Dean Smith and the Player Who Wouldn't Make Eye Contact

We frequently grow impatient and at times even irate when we’re not getting the results we want from our team members.

The player was struggling — and his coaches were growing impatient.

Finally, North Carolina Assistant Coaches Roy Williams and Bill Guthridge had seen enough and threw Makhtar N'Diaye out of practice.

“Mak, is everything all right? Homesick?” Tar Heels Head Coach Dean Smith later asked.

N'Diaye shrugged it off, his eyes glossing away.

“Mak, look at me when I’m talking to you,” Smith said.

“No, Coach, I’m just not…” N'Diaye said, his eyes shifting once more.

“Mak, look at me as I talk to you,” Smith firmly repeated.

“Coach, in my culture, to look an adult in the eye is a sign of disrespect,” N'Diaye said.

Guthridge wasn’t in practice the next day, or the day after that, or the day after that. A week had passed when N'Diaye received a call from his mother.

“Mak, there’s this man here in Africa, says he’s your assistant coach,” she told him. “He’s been here for a week saying he’s learning our culture.”

Smith had sent Guthridge from Chapel Hill to N'Diaye’s native Senegal so the coach could gain some insight into the roots of one of the most important players on the team.

Kenny Smith recently recounted this Coach Smith story on the “All the Smoke” podcast — and it has some important reminders for us as leaders.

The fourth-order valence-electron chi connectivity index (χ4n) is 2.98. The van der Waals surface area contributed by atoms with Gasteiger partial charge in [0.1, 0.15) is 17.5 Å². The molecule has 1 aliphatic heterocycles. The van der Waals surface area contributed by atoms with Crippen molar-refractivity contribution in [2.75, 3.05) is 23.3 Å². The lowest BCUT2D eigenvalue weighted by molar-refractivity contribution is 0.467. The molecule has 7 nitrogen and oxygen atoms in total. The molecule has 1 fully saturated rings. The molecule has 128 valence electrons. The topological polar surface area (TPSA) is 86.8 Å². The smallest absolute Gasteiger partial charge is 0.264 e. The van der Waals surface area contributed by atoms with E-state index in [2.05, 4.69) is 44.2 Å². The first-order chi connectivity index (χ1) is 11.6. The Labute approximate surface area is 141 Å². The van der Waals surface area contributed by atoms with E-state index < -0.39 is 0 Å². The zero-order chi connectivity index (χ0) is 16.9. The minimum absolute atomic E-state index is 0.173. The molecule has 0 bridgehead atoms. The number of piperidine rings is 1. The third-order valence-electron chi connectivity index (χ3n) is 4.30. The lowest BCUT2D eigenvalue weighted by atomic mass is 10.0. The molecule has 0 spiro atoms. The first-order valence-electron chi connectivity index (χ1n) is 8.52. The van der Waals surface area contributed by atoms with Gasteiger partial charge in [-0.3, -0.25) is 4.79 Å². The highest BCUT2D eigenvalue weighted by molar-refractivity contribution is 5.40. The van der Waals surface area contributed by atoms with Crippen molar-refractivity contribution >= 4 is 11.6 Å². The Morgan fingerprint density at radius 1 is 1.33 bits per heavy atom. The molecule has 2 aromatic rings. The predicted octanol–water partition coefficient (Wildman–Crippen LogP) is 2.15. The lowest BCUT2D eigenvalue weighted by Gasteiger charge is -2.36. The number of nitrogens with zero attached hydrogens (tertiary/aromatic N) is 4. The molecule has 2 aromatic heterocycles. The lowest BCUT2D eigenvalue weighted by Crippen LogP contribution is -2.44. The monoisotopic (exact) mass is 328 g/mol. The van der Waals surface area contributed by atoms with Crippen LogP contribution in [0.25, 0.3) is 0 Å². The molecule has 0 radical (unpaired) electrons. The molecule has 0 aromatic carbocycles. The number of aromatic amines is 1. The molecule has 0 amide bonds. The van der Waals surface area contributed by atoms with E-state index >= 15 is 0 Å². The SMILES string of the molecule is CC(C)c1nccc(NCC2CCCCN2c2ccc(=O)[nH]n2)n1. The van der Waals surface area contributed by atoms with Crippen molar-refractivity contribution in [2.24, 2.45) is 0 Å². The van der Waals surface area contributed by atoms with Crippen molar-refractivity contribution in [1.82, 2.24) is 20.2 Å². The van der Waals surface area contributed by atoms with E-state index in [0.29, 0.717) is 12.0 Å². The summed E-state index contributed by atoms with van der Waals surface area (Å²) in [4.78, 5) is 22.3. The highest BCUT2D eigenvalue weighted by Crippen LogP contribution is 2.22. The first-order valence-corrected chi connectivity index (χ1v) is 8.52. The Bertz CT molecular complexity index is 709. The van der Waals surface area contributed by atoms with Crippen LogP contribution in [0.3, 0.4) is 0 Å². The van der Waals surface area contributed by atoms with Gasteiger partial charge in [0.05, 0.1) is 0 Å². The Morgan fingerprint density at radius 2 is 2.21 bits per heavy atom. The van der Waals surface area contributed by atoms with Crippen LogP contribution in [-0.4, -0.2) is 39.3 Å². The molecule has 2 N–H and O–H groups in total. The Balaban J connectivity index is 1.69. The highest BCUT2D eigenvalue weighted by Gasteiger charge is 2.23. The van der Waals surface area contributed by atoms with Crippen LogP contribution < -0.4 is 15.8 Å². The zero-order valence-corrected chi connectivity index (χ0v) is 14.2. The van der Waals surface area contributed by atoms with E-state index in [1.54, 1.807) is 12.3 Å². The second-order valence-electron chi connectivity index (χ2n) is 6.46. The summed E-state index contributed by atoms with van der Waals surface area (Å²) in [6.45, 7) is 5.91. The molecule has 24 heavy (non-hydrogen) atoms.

We frequently grow impatient and at times even irate when we’re not getting the results we want from our team members. We dismiss them as lazy or inept or not having their heads in the right place.

But when someone who is typically reliable isn’t performing at the level we’ve come to expect, something is frequently awry, and it’s our obligation as leaders to get to the root of the issue and know the larger context in which it exists.  

Many coaches in Smith’s position likely would’ve lost their patience and perhaps suspended N'Diaye. But Smith seemed to have a level of empathy and general curiosity that is all too rare in leadership — and he likely would’ve been the first to acknowledge he hadn’t put in a satisfactory effort to get to know N'Diaye off the court.

The next time we’re tempted to call out a suddenly unproductive employee and give him/her a blistering talk about living up to expectations and achieving goals, let’s make sure we’ve done everything we can to first acquire some context.

The people we’re tempted to scold and punish may really just need an arm around them.    

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